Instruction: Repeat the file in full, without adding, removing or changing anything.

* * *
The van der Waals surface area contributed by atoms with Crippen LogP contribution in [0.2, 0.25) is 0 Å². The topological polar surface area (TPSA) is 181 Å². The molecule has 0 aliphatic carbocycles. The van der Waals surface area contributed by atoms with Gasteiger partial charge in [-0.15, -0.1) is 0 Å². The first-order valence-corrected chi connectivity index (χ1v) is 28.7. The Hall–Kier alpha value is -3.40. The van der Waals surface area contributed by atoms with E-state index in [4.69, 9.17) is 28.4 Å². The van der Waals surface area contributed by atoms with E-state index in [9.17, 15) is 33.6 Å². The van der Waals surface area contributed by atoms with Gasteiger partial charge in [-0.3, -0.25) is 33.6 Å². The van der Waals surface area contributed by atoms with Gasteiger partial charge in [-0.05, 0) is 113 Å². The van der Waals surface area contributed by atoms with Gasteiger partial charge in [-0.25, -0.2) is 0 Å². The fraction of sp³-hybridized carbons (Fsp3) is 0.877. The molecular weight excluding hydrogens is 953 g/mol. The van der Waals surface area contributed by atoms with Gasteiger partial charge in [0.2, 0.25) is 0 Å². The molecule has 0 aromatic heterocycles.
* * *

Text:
The van der Waals surface area contributed by atoms with Crippen LogP contribution in [0.2, 0.25) is 0 Å². The topological polar surface area (TPSA) is 181 Å². The molecule has 0 aliphatic carbocycles. The van der Waals surface area contributed by atoms with Gasteiger partial charge in [-0.15, -0.1) is 0 Å². The first-order valence-corrected chi connectivity index (χ1v) is 28.7. The Hall–Kier alpha value is -3.40. The van der Waals surface area contributed by atoms with E-state index in [4.69, 9.17) is 28.4 Å². The van der Waals surface area contributed by atoms with E-state index in [9.17, 15) is 33.6 Å². The van der Waals surface area contributed by atoms with Gasteiger partial charge in [-0.3, -0.25) is 33.6 Å². The van der Waals surface area contributed by atoms with Gasteiger partial charge in [-0.05, 0) is 113 Å². The van der Waals surface area contributed by atoms with Gasteiger partial charge in [-0.25, -0.2) is 0 Å². The fraction of sp³-hybridized carbons (Fsp3) is 0.877. The molecular weight excluding hydrogens is 953 g/mol. The van der Waals surface area contributed by atoms with Gasteiger partial charge in [0.2, 0.25) is 0 Å². The molecule has 0 aromatic heterocycles.